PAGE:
LittleBigPlanet has both a staggeringly robust level-creation system and all the right online infrastructure in place to facilitate an endless supply of user-generated content. I have incredibly high hopes for this game, and I could barely contain my excitement when I got an e-mail from Sony approving my application for the game’s Japanese beta test. But now that the beta is finished, I have considerably less optimism for the game than I did just last week.
Looking at what said users had generated, I couldn’t help but be disappointed by both the lack of well-designed levels and the popularity of poorly-designed ones. A large portion of the most popular levels were LittleBigPlanet’s equivalent of hastily-assembled licensed products selling on brand name alone. While it was interesting for a couple seconds to see Metal Gear Solid or Shadow of the Colossus reimagined as platformers, the stages themselves weren’t very fun. They felt superficial, intriguing only because of the source material, and not making good use of the actual game mechanics of LittleBigPlanet itself.
This gap between the possibilities of level creation and the realities of the interface for playing those levels creates an enormous challenge for designers to overcome. For example, while the construction system has incredible free-form potential, the player’s avatar is always Sackboy, whose set of movements is quite limited. The restrictions of his abilities should help direct designers as they play with the enormous canvas the game provides; no matter how imaginative, creations in LittleBigPlanet are pointless if Sackboy isn’t able to inhabit them comfortably.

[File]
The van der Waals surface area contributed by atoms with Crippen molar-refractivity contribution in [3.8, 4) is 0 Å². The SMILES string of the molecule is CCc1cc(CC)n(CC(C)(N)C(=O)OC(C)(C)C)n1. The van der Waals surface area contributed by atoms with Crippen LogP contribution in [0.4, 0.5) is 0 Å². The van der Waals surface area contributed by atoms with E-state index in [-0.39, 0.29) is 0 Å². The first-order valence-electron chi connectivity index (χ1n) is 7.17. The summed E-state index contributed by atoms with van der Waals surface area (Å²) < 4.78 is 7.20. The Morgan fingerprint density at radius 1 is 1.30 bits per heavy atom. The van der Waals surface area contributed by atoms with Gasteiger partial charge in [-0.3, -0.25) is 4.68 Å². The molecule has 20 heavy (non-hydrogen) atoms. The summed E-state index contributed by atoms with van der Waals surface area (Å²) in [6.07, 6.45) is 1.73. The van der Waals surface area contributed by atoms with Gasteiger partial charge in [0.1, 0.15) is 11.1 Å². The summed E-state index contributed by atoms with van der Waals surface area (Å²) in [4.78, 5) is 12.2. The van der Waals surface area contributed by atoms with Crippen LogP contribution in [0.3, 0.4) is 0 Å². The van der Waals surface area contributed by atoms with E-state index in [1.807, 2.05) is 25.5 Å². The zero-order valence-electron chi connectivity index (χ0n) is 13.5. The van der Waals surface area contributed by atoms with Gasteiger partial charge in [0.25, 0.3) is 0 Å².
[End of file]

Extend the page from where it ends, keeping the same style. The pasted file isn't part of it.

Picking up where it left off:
[[image:cg_sackboy.jpg:Don’t forget about me!:center:0]]
With a couple rare exceptions, few levels seemed to acknowledge this reality. Even playing through the better levels often felt slightly off. When both the design and the play control were good, they usually still didn’t go well together, like how it might feel to play through a Sonic game controlling Mario. More than anything, this sense that something was always wrong, that there was no connection between Sackboy’s control scheme and the worlds he inhabited, reminded me of the countless awful NES and SNES platformers I played when I was too young to realize that Bubsy or Aero the Acro-Bat might not actually be worth my time.
I’ll freely admit that I’m probably judging the game too harshly and too hastily. It’s no more fair to blame LittleBigPlanet for issues with user content during its beta test than it would be to declare the entire Internet a failure for being home to so much disturbing Harry Potter fanfiction. This problem is just Sturgeon’s Law in full effect. At the same time, hearing the almost universally positive impressions of the user content in the beta made me wonder if I was even playing the same game as everyone else. For a game with such potential, I feel like expectations are far too low. I want more out of this than Bubsy the Bobcat in HD, and I can’t justify paying anything near the price of a PS3 game to play more of what I’ve experienced so far.